Directed by Mitch Jenkins
Writer Alan Moore – best known for his ground-breaking comic books, including; V For Vendetta, From Hell and Watchmen – and director Mitch Jenkins have made three, richly detailed neo-noir films set in small town England (Northampton) and the parallel universe (Nighthampton). Like a British version of TWIN PEAKS, these shorts tell the first parts of a huge new Alan Moore story. A SHUDDER EXCLUSIVE.
Three short films from the mind of Alan Moore.
Cast: Siobhan Hewlett, Darrell D’Silva, Andrew Buckley
I walked into this not knowing what I was going to get. I've read Alan Moore's work for years and everything he has done has been hit or miss with me. The best way to describe this is through his 2 most current comics: "League of Extraordinary Gentlemen: Tempest" is convoluted and boring while "Cinema Purgatorio" keeps me eager for the next month. I read his million-word novel "Jerusalem" and loved book 2 but seriously became worried that Mr. Moore might have been suffering seizures while typing book 3. This film was seriously good from beginning to end with me. I can understand that there are people out there that do not like this film because of how the dialog draws on and on. This was the only thing I really expected when I stepped into the film because it's the way Moore has written for years. If I had one complaint about the film it would be that the 16 minutes worth of supplemental material should have been put in their proper places in the film, then it could have had a nice 93 minute run time. Here's hoping that any future cuts of the film might correct this.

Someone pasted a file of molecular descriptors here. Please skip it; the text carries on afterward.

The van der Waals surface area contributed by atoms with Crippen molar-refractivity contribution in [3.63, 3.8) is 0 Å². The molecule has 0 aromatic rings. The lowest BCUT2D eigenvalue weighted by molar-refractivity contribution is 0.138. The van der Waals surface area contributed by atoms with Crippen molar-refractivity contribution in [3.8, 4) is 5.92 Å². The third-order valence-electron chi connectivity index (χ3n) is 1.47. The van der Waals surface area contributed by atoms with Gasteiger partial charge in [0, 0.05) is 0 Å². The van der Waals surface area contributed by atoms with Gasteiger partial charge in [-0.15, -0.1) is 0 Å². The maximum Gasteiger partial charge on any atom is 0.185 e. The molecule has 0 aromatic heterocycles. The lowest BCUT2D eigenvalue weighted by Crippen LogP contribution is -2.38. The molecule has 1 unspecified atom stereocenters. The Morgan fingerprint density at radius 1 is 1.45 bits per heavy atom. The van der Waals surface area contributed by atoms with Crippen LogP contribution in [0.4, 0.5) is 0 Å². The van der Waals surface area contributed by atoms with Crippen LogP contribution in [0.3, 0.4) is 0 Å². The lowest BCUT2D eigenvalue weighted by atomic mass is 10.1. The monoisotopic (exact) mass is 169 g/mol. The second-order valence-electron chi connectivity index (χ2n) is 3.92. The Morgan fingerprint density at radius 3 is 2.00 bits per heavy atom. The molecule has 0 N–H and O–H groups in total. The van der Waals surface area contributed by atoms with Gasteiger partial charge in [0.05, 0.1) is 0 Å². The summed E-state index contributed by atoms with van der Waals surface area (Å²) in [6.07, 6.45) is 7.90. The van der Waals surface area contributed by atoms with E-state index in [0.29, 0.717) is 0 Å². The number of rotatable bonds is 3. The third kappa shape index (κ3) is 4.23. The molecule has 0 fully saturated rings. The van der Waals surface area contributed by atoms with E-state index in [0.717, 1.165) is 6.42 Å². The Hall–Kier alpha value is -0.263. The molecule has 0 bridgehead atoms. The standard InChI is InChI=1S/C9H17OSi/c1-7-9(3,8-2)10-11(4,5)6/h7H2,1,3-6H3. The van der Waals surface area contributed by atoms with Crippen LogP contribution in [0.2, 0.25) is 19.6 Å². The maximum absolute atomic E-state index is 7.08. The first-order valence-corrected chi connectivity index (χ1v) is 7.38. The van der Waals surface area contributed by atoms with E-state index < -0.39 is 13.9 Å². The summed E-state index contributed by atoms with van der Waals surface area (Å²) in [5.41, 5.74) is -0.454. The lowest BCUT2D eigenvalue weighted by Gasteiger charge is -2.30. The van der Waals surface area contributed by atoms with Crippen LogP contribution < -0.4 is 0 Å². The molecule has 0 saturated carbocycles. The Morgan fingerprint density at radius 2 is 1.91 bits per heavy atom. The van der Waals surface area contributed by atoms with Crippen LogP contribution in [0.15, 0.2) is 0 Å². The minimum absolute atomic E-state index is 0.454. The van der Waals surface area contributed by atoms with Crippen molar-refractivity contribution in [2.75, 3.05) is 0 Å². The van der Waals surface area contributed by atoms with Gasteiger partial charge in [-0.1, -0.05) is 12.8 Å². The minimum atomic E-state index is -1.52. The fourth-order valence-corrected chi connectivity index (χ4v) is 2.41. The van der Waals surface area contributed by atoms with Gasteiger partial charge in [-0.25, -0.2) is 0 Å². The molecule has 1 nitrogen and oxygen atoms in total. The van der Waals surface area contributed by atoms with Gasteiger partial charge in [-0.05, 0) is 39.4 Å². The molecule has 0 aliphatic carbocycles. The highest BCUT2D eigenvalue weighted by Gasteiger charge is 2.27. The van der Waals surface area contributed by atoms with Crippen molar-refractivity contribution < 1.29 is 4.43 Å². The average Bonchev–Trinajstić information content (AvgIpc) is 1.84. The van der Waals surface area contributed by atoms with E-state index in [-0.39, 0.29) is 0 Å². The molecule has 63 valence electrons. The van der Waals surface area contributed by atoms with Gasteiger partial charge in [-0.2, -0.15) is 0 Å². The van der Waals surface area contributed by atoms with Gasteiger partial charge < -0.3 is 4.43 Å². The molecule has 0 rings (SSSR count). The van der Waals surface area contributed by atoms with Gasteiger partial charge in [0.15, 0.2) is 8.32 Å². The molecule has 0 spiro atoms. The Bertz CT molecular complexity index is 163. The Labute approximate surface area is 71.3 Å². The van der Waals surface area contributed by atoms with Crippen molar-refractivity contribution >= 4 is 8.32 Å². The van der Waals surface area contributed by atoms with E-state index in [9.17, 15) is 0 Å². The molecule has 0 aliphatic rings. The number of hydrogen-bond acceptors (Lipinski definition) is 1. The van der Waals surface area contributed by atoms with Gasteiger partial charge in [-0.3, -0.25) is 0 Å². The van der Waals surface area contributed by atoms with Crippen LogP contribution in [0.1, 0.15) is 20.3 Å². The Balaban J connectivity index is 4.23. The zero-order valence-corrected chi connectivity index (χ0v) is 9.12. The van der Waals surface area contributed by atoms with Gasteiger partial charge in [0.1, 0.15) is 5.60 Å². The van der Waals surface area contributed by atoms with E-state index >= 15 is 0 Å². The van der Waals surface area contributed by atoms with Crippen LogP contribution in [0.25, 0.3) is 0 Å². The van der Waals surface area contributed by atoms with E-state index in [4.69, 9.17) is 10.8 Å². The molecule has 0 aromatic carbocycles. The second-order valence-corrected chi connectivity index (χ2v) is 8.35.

Although I'm a pretty hardcore Alan Moore fan, I didn't have high expectations of this film; I think I was expecting it to be a lot more way-out-weirdness than any kind of coherent story. In spite of what other reviewers have said, there is definitely a linear plot here, though told in a series of vignettes (with a couple more available here on Shudder which I recommend as supplemental). With a fairly tight little cast of performers, including Moore himself in a small role and fellow Northamptonite Robert Goodman (also seen in Moore's epic novel Jerusalem), set and filmed in Moore's beloved hometown of Northampton, written by Moore and directed by Mitch Jenkins, this is an odd little gem about a distinctly Moore view of the afterlife. The ending automatically suggests a sequel, which apparently we'll (sort of) get this year with The Show. Though I don't know that Show Pieces really belongs on Shudder any more than Eraserhead would, I'm glad it was here for me to see...and I hope Shudder picks up the new one when it's available.
Not a huge fan...nice to hook with "Twin Peaks like". It got made, so for that bravo. Just very very slow.